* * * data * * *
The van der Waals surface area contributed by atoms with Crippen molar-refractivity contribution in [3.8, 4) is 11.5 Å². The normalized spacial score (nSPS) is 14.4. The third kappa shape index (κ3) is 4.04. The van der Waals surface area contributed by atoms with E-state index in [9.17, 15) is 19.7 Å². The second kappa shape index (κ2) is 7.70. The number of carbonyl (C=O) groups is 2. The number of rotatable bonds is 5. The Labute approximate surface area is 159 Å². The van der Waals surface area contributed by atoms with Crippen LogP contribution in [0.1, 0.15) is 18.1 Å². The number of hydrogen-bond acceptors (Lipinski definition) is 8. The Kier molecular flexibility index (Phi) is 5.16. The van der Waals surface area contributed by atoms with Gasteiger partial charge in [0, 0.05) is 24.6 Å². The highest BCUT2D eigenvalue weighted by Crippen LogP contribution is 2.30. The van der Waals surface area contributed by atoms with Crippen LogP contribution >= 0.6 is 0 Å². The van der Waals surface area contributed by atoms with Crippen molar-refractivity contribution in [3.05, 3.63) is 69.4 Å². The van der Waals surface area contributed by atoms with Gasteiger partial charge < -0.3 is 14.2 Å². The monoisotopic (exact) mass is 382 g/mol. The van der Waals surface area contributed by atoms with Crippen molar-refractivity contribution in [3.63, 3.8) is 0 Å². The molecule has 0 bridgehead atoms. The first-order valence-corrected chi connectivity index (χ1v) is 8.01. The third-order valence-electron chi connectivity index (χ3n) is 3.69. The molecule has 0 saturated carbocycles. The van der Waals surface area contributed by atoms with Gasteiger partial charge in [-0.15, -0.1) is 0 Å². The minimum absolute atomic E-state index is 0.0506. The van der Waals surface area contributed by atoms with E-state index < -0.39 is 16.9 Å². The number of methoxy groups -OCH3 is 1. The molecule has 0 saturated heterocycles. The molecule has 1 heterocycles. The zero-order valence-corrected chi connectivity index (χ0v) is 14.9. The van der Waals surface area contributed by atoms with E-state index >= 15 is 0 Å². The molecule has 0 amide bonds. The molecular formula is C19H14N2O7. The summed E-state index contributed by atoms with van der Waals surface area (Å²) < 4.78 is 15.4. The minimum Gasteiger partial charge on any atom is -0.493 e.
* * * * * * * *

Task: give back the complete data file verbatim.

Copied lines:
The van der Waals surface area contributed by atoms with Crippen molar-refractivity contribution in [3.8, 4) is 11.5 Å². The normalized spacial score (nSPS) is 14.4. The third kappa shape index (κ3) is 4.04. The van der Waals surface area contributed by atoms with E-state index in [9.17, 15) is 19.7 Å². The second kappa shape index (κ2) is 7.70. The number of carbonyl (C=O) groups is 2. The number of rotatable bonds is 5. The Labute approximate surface area is 159 Å². The van der Waals surface area contributed by atoms with Crippen LogP contribution in [0.1, 0.15) is 18.1 Å². The number of hydrogen-bond acceptors (Lipinski definition) is 8. The Kier molecular flexibility index (Phi) is 5.16. The van der Waals surface area contributed by atoms with Gasteiger partial charge in [0, 0.05) is 24.6 Å². The highest BCUT2D eigenvalue weighted by Crippen LogP contribution is 2.30. The van der Waals surface area contributed by atoms with Crippen LogP contribution >= 0.6 is 0 Å². The van der Waals surface area contributed by atoms with Crippen molar-refractivity contribution in [3.05, 3.63) is 69.4 Å². The van der Waals surface area contributed by atoms with Gasteiger partial charge < -0.3 is 14.2 Å². The monoisotopic (exact) mass is 382 g/mol. The van der Waals surface area contributed by atoms with Crippen molar-refractivity contribution in [3.63, 3.8) is 0 Å². The molecule has 0 bridgehead atoms. The first-order valence-corrected chi connectivity index (χ1v) is 8.01. The third-order valence-electron chi connectivity index (χ3n) is 3.69. The molecule has 0 saturated carbocycles. The van der Waals surface area contributed by atoms with Gasteiger partial charge in [-0.15, -0.1) is 0 Å². The minimum absolute atomic E-state index is 0.0506. The van der Waals surface area contributed by atoms with E-state index < -0.39 is 16.9 Å². The number of methoxy groups -OCH3 is 1. The molecule has 0 saturated heterocycles. The molecule has 1 heterocycles. The zero-order valence-corrected chi connectivity index (χ0v) is 14.9. The van der Waals surface area contributed by atoms with E-state index >= 15 is 0 Å². The molecule has 0 amide bonds. The molecular formula is C19H14N2O7. The summed E-state index contributed by atoms with van der Waals surface area (Å²) < 4.78 is 15.4. The minimum Gasteiger partial charge on any atom is -0.493 e.